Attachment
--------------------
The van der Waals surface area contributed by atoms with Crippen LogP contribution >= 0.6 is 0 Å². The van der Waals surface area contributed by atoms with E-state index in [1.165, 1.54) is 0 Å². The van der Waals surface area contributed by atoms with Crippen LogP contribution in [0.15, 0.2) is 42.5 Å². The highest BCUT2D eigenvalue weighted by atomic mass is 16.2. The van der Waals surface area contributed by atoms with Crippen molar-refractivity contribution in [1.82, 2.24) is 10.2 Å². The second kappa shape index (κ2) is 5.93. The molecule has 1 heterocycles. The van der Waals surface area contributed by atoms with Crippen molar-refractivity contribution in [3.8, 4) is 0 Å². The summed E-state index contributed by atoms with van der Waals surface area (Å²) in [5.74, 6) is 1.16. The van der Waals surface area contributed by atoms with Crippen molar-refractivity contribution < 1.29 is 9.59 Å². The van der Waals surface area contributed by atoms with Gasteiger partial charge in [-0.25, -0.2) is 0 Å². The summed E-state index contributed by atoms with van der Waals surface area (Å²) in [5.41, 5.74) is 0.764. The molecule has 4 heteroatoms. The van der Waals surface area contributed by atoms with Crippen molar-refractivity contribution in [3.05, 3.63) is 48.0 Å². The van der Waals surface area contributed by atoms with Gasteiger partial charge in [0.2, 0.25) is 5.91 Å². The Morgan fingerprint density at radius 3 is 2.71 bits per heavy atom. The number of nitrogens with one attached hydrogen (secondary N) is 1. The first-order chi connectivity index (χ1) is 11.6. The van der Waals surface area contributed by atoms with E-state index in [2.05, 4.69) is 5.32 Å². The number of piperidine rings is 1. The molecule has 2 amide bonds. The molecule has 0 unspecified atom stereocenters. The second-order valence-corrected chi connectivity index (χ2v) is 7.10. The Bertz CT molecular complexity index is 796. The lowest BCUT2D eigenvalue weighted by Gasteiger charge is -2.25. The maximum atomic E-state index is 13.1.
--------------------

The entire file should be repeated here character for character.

The van der Waals surface area contributed by atoms with Crippen LogP contribution >= 0.6 is 0 Å². The van der Waals surface area contributed by atoms with E-state index in [1.165, 1.54) is 0 Å². The van der Waals surface area contributed by atoms with Crippen LogP contribution in [0.15, 0.2) is 42.5 Å². The highest BCUT2D eigenvalue weighted by atomic mass is 16.2. The van der Waals surface area contributed by atoms with Crippen molar-refractivity contribution in [1.82, 2.24) is 10.2 Å². The second kappa shape index (κ2) is 5.93. The molecule has 1 heterocycles. The van der Waals surface area contributed by atoms with Crippen molar-refractivity contribution in [3.8, 4) is 0 Å². The summed E-state index contributed by atoms with van der Waals surface area (Å²) in [5.74, 6) is 1.16. The van der Waals surface area contributed by atoms with Crippen molar-refractivity contribution < 1.29 is 9.59 Å². The van der Waals surface area contributed by atoms with Gasteiger partial charge in [-0.25, -0.2) is 0 Å². The summed E-state index contributed by atoms with van der Waals surface area (Å²) in [5.41, 5.74) is 0.764. The molecule has 4 heteroatoms. The van der Waals surface area contributed by atoms with Crippen molar-refractivity contribution in [3.05, 3.63) is 48.0 Å². The van der Waals surface area contributed by atoms with Gasteiger partial charge in [0.2, 0.25) is 5.91 Å². The Morgan fingerprint density at radius 3 is 2.71 bits per heavy atom. The number of nitrogens with one attached hydrogen (secondary N) is 1. The first-order chi connectivity index (χ1) is 11.6. The van der Waals surface area contributed by atoms with E-state index in [2.05, 4.69) is 5.32 Å². The number of piperidine rings is 1. The molecule has 2 amide bonds. The molecule has 0 unspecified atom stereocenters. The second-order valence-corrected chi connectivity index (χ2v) is 7.10. The Bertz CT molecular complexity index is 796. The lowest BCUT2D eigenvalue weighted by Gasteiger charge is -2.25. The maximum atomic E-state index is 13.1.